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Martina Hoffard interviewing economist Marc Touati

Martina Hoffard interviews renowned French economist Marc Touati to understand his mid to long-term assessment of the macroeconomic development and where he sees the major challenges ahead.

Marc, you’ve recently taken a more pessimistic stance on the European economy, or should I rather say, an uneven one?

The overall environment has definitely become more difficult to predict, which is mainly the result of two phenomena: global value creation chains exhibit new patterns in terms of how supply and demand effects develop. A prominent example is that of inflation with an often-cited argument being that globalization is eating up price increases. I would rather argue that heterogeneity of effects has increased since the division of sectors between manufacturing and service has changed a lot. The other major distorting aspect is that the massive fiscal and central bank stimuli have somehow camouflaged the economic reality.

What would then be the economic reality?

When we had a similar situation after the global financial crisis in 2008/ 2009, it was the financial sector that needed support. Governments offered and even forced big banks to take up state aid to stay resilient until own funds were sufficient to compensate for the fiscal money. Since those aids came with significant restrictions to remunerations, dividends and risk management, banks were keen to stand on their own feet rather sooner than later. For those who were unable to, it was relevant where they were located. While European governments were struggling to make an example of a single case, the United States didn’t hesitate to let some 400 banks go bankrupt. Yes, the European banking sector is much more resilient now than it was then. However, banks’ profitability is extremely poor and the low interest rate environment – a result of support measures in the first place – will continue to weigh on legacy business models. So, there must be a point at which to pull the plug and avoid that, measures, initially aiming at easing the situation, will deteriorate it in the mid to long-term. And at least to some extent, this is what we’re seeing now with the corporate sector. The continued support – if not granted selectively but sprayed from a watering can – is not just further delaying structural adjustments and reforms we urgently need in Europe, it suppresses the cyclicality that an economy needs to function, too.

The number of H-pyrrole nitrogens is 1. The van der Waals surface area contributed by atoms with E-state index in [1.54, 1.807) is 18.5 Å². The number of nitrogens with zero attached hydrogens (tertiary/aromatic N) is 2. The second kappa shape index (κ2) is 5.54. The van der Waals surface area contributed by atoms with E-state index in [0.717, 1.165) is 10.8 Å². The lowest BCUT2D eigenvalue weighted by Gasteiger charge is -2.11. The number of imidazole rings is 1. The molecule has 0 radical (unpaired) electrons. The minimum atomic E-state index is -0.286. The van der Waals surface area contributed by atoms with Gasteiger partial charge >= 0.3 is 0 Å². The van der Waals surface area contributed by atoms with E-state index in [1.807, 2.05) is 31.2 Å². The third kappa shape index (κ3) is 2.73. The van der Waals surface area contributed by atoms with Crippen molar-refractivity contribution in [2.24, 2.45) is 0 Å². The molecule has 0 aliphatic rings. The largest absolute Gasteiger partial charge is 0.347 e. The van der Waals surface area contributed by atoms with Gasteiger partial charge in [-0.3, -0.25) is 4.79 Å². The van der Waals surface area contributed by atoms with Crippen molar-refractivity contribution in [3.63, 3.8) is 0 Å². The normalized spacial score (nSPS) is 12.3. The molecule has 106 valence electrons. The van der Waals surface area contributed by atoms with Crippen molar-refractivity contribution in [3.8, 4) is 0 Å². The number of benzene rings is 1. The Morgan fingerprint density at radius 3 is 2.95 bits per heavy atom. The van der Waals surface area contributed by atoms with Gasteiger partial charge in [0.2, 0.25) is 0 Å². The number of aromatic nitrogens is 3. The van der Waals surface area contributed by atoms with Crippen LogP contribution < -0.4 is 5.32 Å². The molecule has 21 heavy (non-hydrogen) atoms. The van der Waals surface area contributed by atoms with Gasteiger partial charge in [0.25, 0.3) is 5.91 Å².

Do you think that government officials across Europe share your views?

At least, they are all aware of this problem and, what’s more, the European Central Bank (ECB) has urged governments to consider corporate bankruptcies as an option…

…but the ECB said that policies should continue to support the recovery?

Yes, but it also said that those policies should target the build-up of vulnerabilities in certain areas, expressly identifying corporate solvency as one of the key challenges to be addressed. According to its May ’21 Financial Stability Review1 , the ECB recognised corporate profits in 2020 falling 8.1 percent below gross profits in the year before. At the same time, bankruptcies in the Eurozone were 20 percent down compared to 2019 as a result of policy support and the suspension of mandatory insolvency filings. Admitting it will be a challenging task, the ECB admonishes governments to switch to a more targeted approach, supporting those corporates that hadn’t come under financial stress anyway. We should also not forget that, while we are under the impression of a reopening, this will not take us anywhere near where we were before the crisis. There are sectors that will suffer from the cyclical restrictions being imposed alongside the seasonal spreading of Covid-19 such as tourism, restaurants, sports or events. There will be sectors that will see businesses dwindling permanently, such as office properties and there will be industries that will suffer both cyclical and permanent losses such as aviation – since I cannot imagine that we’ll return to the pre-crisis intensity of business travelling. But that’s not my only concern with the support programmes…